According to the report, Pacific Small Island Developing States are forecast to experience lower aggregate growth in 2012, but most individual PSIDS are likely to maintain stable growth.
Continued dynamism in the region, the Survey notes, means that the Asia-Pacific has begun to act as a "growth pole" for other developing regions, helping them to reduce dependence on low-growth developed economies as South-South trade becomes increasingly important.
10 May 2012: The UN Economic and Social Commission for Asia and the Pacific (ESCAP) has launched the Economic and Social Survey of Asia and the Pacific 2012. The Survey, titled “Pursuing Shared Prosperity: In an Era of Turbulence and High Commodity Prices,” outlines some of the pressing challenges facing the region and provides elements of a policy agenda for Asia-Pacific countries to achieve more resilient, inclusive and sustainable development.
According to the Survey, launched in Bangkok, Thailand, and other cities around the world on 10 May 2012, the growth rate of Asia-Pacific developing economies declined to 7.0% in 2012, from 8.9% in 2010, and is predicted to decline further to 6.5% in 2012, due to decreased demand for the region’s exports in advanced economies and as a result of higher costs of capital.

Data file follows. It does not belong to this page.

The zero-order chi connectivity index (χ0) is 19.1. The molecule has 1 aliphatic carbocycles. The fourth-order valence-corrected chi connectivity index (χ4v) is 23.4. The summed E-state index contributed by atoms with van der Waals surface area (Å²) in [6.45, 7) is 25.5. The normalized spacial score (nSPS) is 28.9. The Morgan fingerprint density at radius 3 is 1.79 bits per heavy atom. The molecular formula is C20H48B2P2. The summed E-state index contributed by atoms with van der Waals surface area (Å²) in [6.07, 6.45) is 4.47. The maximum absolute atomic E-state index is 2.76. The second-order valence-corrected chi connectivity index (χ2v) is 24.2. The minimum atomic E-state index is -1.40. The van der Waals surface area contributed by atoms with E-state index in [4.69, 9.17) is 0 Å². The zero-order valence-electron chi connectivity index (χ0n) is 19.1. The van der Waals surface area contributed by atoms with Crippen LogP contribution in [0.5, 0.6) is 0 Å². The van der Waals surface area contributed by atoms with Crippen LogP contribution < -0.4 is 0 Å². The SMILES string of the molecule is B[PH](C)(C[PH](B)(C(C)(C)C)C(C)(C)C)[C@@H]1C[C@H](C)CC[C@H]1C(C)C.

The Survey also notes that Pacific small island developing States (PSIDS) are forecast to experience lower aggregate growth in 2012 of 5.7%, due to lower growth rates in Papua New Guinea (PNG), although other Pacific SIDS are likely to maintain stable growth. Inflation in Asia and the Pacific is forecast to moderate from 6.0% to 4.8%.
The Survey predicts that despite the slowdown the region is set to remain the fastest growing region globally. Its “growth engines,” namely China and India, are projected to continue to grow at robust rates throughout 2012. Continued dynamism in the region, the Survey notes, means that the Asia-Pacific has begun to act as a “growth pole” for other developing regions, namely Latin America and Africa, helping them to reduce their dependence on low-growth developed economies as South-South trade becomes increasingly important. [Publication: Economic and Social Survey of Asia and the Pacific 2012] [Webcast of Survey Launch at UN Headquarters] [UNESCAP Press Release] [Executive Summary]